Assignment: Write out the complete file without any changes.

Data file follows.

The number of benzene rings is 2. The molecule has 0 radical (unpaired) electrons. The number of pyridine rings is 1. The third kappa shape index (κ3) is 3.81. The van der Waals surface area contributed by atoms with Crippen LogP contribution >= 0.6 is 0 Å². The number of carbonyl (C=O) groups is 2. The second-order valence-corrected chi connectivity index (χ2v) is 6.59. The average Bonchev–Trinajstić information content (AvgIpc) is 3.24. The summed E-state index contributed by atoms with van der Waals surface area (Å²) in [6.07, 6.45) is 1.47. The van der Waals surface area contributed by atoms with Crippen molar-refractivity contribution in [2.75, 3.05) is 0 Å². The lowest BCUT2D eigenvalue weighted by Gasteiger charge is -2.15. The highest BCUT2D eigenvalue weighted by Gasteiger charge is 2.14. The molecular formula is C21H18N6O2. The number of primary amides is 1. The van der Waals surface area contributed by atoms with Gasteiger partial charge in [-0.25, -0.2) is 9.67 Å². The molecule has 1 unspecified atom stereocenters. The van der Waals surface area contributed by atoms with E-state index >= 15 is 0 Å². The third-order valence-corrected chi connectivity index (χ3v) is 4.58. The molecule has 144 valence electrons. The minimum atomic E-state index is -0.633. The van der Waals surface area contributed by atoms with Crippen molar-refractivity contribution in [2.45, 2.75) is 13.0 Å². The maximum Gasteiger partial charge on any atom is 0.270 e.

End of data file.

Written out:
The number of benzene rings is 2. The molecule has 0 radical (unpaired) electrons. The number of pyridine rings is 1. The third kappa shape index (κ3) is 3.81. The van der Waals surface area contributed by atoms with Crippen LogP contribution >= 0.6 is 0 Å². The number of carbonyl (C=O) groups is 2. The second-order valence-corrected chi connectivity index (χ2v) is 6.59. The average Bonchev–Trinajstić information content (AvgIpc) is 3.24. The summed E-state index contributed by atoms with van der Waals surface area (Å²) in [6.07, 6.45) is 1.47. The van der Waals surface area contributed by atoms with Crippen molar-refractivity contribution in [2.75, 3.05) is 0 Å². The lowest BCUT2D eigenvalue weighted by Gasteiger charge is -2.15. The highest BCUT2D eigenvalue weighted by Gasteiger charge is 2.14. The molecular formula is C21H18N6O2. The number of primary amides is 1. The van der Waals surface area contributed by atoms with Gasteiger partial charge in [-0.25, -0.2) is 9.67 Å². The molecule has 1 unspecified atom stereocenters. The van der Waals surface area contributed by atoms with E-state index >= 15 is 0 Å². The third-order valence-corrected chi connectivity index (χ3v) is 4.58. The molecule has 144 valence electrons. The minimum atomic E-state index is -0.633. The van der Waals surface area contributed by atoms with Crippen molar-refractivity contribution in [2.45, 2.75) is 13.0 Å². The maximum Gasteiger partial charge on any atom is 0.270 e.